There is a very interesting room that adjoins the Salone dei Cinquecento, called Studiolo. Originally it was indeed a studio of Francesco I de Medici, Cosimo’s son. Created for him in the 1570s, it was a semi-secret cabinet where he studied and accepted selected guests, but that was also a treasury of some sort, where he kept his valuable possessions and the art pieces dear to him.

The room does not have any windows, is very narrow and tall, and in general creates a very claustrophobic feeling. Similar to the large hall, it is completely covered by the paintings. It is so narrow that one can hardly can see the upper panels, and even the bottom ones are difficult to see well, since it’s very dark there.

I found a website that present all the paintings from the room – see The “Studiolo” of Francesco I. The idea behind its design was to represent four natural forces – Earth, Water, Air and Fire – on its walls.  And it is among the Fire collection we find the following painting:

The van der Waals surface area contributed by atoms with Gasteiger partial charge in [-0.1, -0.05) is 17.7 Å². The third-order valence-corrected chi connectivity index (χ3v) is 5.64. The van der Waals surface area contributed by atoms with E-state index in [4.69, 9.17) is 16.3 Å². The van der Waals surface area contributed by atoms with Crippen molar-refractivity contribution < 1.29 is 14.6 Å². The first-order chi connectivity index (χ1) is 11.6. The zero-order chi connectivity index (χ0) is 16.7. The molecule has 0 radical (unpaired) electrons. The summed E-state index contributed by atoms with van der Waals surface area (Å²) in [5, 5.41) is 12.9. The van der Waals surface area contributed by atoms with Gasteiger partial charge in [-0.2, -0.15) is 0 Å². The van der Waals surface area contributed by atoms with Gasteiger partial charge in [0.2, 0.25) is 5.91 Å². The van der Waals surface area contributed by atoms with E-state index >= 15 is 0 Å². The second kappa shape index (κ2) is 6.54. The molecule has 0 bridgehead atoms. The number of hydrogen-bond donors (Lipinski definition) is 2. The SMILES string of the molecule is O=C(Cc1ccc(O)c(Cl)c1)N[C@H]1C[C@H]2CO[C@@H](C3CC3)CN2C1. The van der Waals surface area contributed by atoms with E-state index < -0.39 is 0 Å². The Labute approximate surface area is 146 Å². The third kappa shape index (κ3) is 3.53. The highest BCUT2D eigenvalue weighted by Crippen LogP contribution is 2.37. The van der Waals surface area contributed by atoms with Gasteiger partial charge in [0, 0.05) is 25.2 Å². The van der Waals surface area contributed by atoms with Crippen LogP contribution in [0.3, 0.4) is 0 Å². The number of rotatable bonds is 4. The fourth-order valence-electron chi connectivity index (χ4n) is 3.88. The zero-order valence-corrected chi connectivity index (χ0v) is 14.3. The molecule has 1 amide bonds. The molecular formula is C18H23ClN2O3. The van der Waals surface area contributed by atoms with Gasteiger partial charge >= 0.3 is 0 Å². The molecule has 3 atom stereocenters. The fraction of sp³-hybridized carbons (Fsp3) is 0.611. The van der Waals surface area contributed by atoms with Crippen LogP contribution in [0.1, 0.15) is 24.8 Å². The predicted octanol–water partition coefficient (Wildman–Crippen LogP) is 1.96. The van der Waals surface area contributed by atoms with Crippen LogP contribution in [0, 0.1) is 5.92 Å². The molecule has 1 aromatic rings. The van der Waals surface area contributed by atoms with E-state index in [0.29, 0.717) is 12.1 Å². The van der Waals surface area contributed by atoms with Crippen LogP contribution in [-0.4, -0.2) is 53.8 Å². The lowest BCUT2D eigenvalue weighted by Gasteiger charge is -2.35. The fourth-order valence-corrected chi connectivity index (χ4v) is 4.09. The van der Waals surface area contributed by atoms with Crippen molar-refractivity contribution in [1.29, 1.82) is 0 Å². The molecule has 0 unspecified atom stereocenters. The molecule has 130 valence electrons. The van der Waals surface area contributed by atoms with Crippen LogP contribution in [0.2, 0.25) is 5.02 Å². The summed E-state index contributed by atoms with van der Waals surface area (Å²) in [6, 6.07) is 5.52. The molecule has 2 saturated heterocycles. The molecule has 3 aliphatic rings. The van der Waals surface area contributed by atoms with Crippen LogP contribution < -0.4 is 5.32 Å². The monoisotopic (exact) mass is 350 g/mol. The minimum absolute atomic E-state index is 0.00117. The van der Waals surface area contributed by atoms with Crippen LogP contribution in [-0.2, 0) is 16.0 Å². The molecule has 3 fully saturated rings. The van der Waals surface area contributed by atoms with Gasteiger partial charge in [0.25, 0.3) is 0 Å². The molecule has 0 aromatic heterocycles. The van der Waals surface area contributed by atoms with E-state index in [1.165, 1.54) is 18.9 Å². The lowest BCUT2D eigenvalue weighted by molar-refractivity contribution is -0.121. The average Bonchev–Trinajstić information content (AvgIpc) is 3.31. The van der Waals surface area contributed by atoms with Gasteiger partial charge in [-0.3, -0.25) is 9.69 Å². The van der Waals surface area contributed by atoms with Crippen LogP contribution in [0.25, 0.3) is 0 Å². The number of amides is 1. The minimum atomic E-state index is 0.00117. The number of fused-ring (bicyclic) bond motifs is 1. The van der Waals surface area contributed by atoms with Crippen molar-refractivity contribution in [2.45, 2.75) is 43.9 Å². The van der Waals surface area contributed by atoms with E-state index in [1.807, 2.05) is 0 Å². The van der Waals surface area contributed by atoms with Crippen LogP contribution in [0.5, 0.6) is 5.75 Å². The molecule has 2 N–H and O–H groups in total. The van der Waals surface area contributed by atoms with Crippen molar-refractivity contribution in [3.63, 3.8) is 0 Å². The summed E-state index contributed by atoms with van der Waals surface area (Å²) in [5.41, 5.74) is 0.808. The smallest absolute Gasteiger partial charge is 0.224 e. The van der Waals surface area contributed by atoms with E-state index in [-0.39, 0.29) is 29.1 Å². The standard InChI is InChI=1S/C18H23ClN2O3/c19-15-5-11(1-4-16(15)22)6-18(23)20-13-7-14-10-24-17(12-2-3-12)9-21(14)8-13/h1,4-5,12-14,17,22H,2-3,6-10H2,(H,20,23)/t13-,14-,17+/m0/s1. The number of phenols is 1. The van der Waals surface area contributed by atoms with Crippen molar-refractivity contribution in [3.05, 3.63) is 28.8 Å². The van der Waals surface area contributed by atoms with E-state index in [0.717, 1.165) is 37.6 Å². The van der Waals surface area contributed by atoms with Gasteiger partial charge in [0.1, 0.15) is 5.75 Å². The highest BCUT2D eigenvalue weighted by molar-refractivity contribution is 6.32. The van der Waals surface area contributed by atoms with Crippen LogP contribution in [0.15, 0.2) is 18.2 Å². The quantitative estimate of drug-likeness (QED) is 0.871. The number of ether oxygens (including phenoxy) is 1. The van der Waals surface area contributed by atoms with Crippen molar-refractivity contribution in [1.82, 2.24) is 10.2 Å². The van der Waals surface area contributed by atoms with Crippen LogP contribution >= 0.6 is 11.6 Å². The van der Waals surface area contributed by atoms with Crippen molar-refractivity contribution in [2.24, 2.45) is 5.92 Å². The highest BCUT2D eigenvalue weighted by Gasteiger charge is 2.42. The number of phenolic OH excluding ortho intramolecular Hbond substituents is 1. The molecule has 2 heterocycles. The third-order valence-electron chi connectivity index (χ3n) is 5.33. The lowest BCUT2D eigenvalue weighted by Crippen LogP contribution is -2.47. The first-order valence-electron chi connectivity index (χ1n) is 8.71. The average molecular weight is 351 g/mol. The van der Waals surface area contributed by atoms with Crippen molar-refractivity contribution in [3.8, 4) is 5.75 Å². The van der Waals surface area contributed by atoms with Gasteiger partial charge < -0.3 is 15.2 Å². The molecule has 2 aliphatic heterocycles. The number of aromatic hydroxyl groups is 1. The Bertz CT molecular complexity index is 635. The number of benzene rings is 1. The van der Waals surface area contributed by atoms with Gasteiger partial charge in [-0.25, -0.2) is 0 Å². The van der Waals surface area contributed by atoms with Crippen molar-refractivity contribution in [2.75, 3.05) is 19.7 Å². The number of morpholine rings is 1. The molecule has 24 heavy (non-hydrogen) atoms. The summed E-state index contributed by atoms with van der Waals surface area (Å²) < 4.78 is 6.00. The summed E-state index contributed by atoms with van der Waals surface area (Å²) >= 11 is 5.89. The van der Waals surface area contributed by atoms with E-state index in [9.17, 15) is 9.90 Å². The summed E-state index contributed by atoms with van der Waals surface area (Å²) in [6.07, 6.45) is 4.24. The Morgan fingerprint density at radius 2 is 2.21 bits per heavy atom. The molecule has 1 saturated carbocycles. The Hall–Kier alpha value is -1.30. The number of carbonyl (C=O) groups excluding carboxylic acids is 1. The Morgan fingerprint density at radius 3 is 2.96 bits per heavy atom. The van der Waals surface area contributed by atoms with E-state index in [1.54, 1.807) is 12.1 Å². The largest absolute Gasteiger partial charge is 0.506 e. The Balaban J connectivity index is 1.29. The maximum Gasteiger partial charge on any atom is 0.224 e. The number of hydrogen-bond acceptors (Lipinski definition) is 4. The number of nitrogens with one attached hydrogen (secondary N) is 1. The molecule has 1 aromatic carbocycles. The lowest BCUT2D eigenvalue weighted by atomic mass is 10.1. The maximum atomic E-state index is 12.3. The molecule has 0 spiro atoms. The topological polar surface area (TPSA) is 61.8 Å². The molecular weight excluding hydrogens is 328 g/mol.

Depicted we see a glass-making workshop of the 16th century!  The panel was made in 1575, by some Giovanni Maria Butteri. As I said, it’s not mirror-making but still a very related process, of course.

Below is a fragment showing the forge; we see that glass-makers are sitting around nearly naked:


We then proceed through the numerous rooms and halls of the palace, plastered with hundreds of beautiful works. But it is not only these works that were attracting my attain, but the interiors of the rooms themselves (and thus I moved from one room to the other very slowly).

Both walls and ceilings of these rooms are covered by the myriads of beautiful, surrealistic pictures, which nobody even bothers to describe there:

These things are called Le Grottesche (‘grotesques’), and there are thousand of them there. I have a feeling that the paintings, even if there are plenty of them there, hardly comprise ten percent of the ‘art volume’ there, and the rest is represented by these wall/ceiling paintings.

I later found a book about these paintings, but didn’t buy it; it was available in Italian only, and I wouldn’t get much of it besides a collection of pictures (and I have a few hundreds of my own by now).